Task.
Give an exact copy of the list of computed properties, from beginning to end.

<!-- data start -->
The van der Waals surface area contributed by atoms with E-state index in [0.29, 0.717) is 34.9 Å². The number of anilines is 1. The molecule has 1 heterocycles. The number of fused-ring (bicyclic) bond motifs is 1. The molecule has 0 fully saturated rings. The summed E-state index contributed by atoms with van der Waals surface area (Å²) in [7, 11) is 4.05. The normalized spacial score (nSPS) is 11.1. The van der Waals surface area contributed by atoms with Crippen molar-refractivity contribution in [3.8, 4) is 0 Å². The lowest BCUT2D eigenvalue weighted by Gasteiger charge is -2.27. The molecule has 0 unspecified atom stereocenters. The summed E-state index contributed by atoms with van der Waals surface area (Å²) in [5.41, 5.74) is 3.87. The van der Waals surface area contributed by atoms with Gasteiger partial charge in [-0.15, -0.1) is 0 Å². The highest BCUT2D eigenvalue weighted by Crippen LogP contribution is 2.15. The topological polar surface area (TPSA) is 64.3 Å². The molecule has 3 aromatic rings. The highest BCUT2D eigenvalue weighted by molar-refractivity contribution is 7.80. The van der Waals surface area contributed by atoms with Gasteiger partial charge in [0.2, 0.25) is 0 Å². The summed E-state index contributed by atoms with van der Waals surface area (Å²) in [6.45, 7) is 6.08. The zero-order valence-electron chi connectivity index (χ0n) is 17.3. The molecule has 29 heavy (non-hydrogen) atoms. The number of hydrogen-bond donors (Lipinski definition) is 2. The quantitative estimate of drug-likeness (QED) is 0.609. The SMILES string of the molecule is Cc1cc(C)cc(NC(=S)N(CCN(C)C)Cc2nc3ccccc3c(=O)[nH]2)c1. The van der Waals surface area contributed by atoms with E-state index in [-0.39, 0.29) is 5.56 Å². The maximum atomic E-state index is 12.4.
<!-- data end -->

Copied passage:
The van der Waals surface area contributed by atoms with E-state index in [0.29, 0.717) is 34.9 Å². The number of anilines is 1. The molecule has 1 heterocycles. The number of fused-ring (bicyclic) bond motifs is 1. The molecule has 0 fully saturated rings. The summed E-state index contributed by atoms with van der Waals surface area (Å²) in [7, 11) is 4.05. The normalized spacial score (nSPS) is 11.1. The van der Waals surface area contributed by atoms with Crippen molar-refractivity contribution in [3.8, 4) is 0 Å². The lowest BCUT2D eigenvalue weighted by Gasteiger charge is -2.27. The molecule has 0 unspecified atom stereocenters. The summed E-state index contributed by atoms with van der Waals surface area (Å²) in [5.41, 5.74) is 3.87. The van der Waals surface area contributed by atoms with Gasteiger partial charge in [-0.15, -0.1) is 0 Å². The highest BCUT2D eigenvalue weighted by Crippen LogP contribution is 2.15. The topological polar surface area (TPSA) is 64.3 Å². The molecule has 3 aromatic rings. The highest BCUT2D eigenvalue weighted by molar-refractivity contribution is 7.80. The van der Waals surface area contributed by atoms with Gasteiger partial charge in [0.2, 0.25) is 0 Å². The summed E-state index contributed by atoms with van der Waals surface area (Å²) in [6.45, 7) is 6.08. The zero-order valence-electron chi connectivity index (χ0n) is 17.3. The molecule has 29 heavy (non-hydrogen) atoms. The number of hydrogen-bond donors (Lipinski definition) is 2. The quantitative estimate of drug-likeness (QED) is 0.609. The SMILES string of the molecule is Cc1cc(C)cc(NC(=S)N(CCN(C)C)Cc2nc3ccccc3c(=O)[nH]2)c1. The van der Waals surface area contributed by atoms with E-state index in [-0.39, 0.29) is 5.56 Å². The maximum atomic E-state index is 12.4.